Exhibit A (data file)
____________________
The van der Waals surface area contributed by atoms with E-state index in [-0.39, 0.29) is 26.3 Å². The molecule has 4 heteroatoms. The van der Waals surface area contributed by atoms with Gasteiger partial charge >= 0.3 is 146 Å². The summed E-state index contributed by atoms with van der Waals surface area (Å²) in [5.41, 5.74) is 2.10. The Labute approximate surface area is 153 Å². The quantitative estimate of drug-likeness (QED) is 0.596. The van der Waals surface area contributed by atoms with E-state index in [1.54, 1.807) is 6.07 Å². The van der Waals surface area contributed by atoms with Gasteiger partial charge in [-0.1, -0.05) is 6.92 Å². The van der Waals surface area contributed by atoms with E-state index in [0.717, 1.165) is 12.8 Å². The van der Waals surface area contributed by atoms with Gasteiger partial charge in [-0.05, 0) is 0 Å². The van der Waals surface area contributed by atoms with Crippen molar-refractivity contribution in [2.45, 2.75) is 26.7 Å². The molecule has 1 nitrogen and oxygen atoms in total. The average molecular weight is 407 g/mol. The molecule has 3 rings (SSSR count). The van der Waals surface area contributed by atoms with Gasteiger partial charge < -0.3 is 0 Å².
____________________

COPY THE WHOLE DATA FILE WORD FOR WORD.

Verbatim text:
The van der Waals surface area contributed by atoms with E-state index in [-0.39, 0.29) is 26.3 Å². The molecule has 4 heteroatoms. The van der Waals surface area contributed by atoms with Gasteiger partial charge >= 0.3 is 146 Å². The summed E-state index contributed by atoms with van der Waals surface area (Å²) in [5.41, 5.74) is 2.10. The Labute approximate surface area is 153 Å². The quantitative estimate of drug-likeness (QED) is 0.596. The van der Waals surface area contributed by atoms with E-state index in [1.54, 1.807) is 6.07 Å². The van der Waals surface area contributed by atoms with Gasteiger partial charge in [-0.1, -0.05) is 6.92 Å². The van der Waals surface area contributed by atoms with E-state index in [0.717, 1.165) is 12.8 Å². The van der Waals surface area contributed by atoms with Gasteiger partial charge in [-0.05, 0) is 0 Å². The van der Waals surface area contributed by atoms with Crippen molar-refractivity contribution in [2.45, 2.75) is 26.7 Å². The molecule has 1 nitrogen and oxygen atoms in total. The average molecular weight is 407 g/mol. The molecule has 3 rings (SSSR count). The van der Waals surface area contributed by atoms with Gasteiger partial charge < -0.3 is 0 Å².